Article Text

Download PDFPDF
Lung involvement in macrophage activation syndrome and severe COVID-19: results from a cross-sectional study to assess clinical, laboratory and artificial intelligence–radiological differences
  1. Piero Ruscitti1,
  2. Federico Bruno1,
  3. Onorina Berardicurti1,
  4. Chiara Acanfora1,
  5. Viktoriya Pavlych1,
  6. Pierpaolo Palumbo1,
  7. Alessandro Conforti1,
  8. Francesco Carubbi2,
  9. Ilenia Di Cola1,
  10. Paola Di Benedetto1,
  11. Paola Cipriani1,
  12. Davide Grassi3,
  13. Carlo Masciocchi1,
  14. Annamaria Iagnocco4,
  15. Antonio Barile1,
  16. Roberto Giacomelli1
  1. 1 Department of Biotechnological and Applied Clinical Sciences, University of L'Aquila, L'Aquila, Abruzzo, Italy
  2. 2 Department of Medicine, ASL 1 Avezzano Sulmona L'Aquila, L'Aquila, Abruzzo, Italy
  3. 3 Department of Life, Health, and Environmental Sciences, University of L'Aquila, L'Aquila, Abruzzo, Italy
  4. 4 Dipartimento Scienze Cliniche e Biologiche, Università degli Studi di Torino, Torino, Piemonte, Italy
  1. Correspondence to Professor Annamaria Iagnocco, Scienze Cliniche e Biologiche, Università degli Studi di Torino, Torino, Italy; annamaria.iagnocco1{at}


Objectives To evaluate the clinical pictures, laboratory tests and imaging of patients with lung involvement, either from severe COVID-19 or macrophage activation syndrome (MAS), in order to assess how similar these two diseases are.

Methods The present work has been designed as a cross-sectional single-centre study to compare characteristics of patients with lung involvement either from MAS or severe COVID-19. Chest CT scans were assessed by using an artificial intelligence (AI)-based software.

Results Ten patients with MAS and 47 patients with severe COVID-19 with lung involvement were assessed. Although all patients showed fever and dyspnoea, patients with MAS were characterised by thrombocytopaenia, whereas patients with severe COVID-19 were characterised by lymphopaenia and neutrophilia. Higher values of H-score characterised patients with MAS when compared with severe COVID-19. AI-reconstructed images of chest CT scan showed that apical, basal, peripheral and bilateral distributions of ground-glass opacities (GGOs), as well as apical consolidations, were more represented in severe COVID-19 than in MAS. C reactive protein directly correlated with GGOs extension in both diseases. Furthermore, lymphopaenia inversely correlated with GGOs extension in severe COVID-19.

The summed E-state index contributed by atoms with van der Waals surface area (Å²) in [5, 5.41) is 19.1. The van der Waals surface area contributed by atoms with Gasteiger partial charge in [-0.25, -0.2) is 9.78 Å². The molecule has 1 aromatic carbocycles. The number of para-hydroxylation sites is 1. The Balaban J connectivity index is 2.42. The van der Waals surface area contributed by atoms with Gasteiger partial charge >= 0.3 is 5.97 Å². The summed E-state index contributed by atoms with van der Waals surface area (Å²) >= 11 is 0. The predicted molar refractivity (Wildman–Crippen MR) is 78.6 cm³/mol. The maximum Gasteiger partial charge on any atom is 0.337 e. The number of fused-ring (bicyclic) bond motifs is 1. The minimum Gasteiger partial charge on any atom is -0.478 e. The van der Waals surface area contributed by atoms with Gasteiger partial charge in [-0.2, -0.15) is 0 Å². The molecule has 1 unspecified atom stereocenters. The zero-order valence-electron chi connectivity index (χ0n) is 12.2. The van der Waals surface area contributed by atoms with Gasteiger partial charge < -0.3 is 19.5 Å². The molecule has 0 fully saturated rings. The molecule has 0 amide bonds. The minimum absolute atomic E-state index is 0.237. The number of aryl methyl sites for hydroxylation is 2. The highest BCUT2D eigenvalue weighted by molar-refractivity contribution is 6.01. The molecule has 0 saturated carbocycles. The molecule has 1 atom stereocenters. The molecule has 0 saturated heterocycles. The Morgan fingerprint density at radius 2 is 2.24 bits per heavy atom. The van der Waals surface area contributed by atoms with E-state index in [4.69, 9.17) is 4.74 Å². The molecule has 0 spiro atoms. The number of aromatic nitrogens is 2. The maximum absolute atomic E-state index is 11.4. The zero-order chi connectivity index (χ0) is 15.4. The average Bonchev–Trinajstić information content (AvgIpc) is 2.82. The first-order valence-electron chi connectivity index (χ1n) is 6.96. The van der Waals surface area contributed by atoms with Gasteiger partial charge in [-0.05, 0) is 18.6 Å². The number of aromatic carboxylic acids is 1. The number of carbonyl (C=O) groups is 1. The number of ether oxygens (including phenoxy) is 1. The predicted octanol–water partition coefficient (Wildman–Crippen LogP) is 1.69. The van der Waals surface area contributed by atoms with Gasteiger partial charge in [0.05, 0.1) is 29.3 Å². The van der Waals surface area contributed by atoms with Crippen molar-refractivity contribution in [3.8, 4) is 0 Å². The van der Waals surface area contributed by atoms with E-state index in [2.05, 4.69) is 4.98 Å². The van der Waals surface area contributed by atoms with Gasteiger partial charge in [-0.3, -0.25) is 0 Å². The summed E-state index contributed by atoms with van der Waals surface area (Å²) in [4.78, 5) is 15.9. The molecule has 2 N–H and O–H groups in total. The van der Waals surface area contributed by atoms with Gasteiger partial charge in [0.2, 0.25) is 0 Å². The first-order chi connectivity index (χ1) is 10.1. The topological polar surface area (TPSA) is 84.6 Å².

Conclusions Our data could suggest laboratory and radiological differences between MAS and severe COVID-19, paving the way for further hypotheses to be investigated in future confirmatory studies.

  • inflammation
  • still's disease, adult-onset
  • arthritis, juvenile

This article is made freely available for use in accordance with BMJ’s website terms and conditions for the duration of the covid-19 pandemic or until otherwise determined by BMJ. You may use, download and print the article for any lawful, non-commercial purpose (including text and data mining) provided that all copyright notices and trade marks are retained.

Statistics from

Request Permissions

If you wish to reuse any or all of this article please use the link below which will take you to the Copyright Clearance Center’s RightsLink service. You will be able to get a quick price and instant permission to reuse the content in many different ways.


  • Handling editor Josef S Smolen

  • PR and FB contributed equally.

  • AB and RG contributed equally.

  • Contributors All the authors met all criteria for authorship in the ICMJE Recommendations, since all authors made substantial contributions to the conception or design of the work, and the acquisition and interpretation of data. All authors contributed to the critical review and revision of the manuscript and approved the final version. All the authors agreed to be accountable for all aspects of the work.

  • Funding The authors have not declared a specific grant for this research from any funding agency in the public, commercial or not-for-profit sectors.

  • Competing interests None declared.

  • Patient and public involvement Patients and/or the public were not involved in the design, conduct, reporting or dissemination plans of this research.

  • Patient consent for publication Not required.

  • Ethics approval The local ethics committee (Comitato Etico Azienda Sanitaria Locale 1 Avezzano/Sulmona/L’Aquila, L’Aquila, Italy; protocol number 0095184/20) approved the study, which was performed according to good clinical practice guidelines and the Declaration of Helsinki.

  • Provenance and peer review Not commissioned; externally peer reviewed.

  • Data availability statement All data relevant to the study are included in the article or uploaded as supplementary information.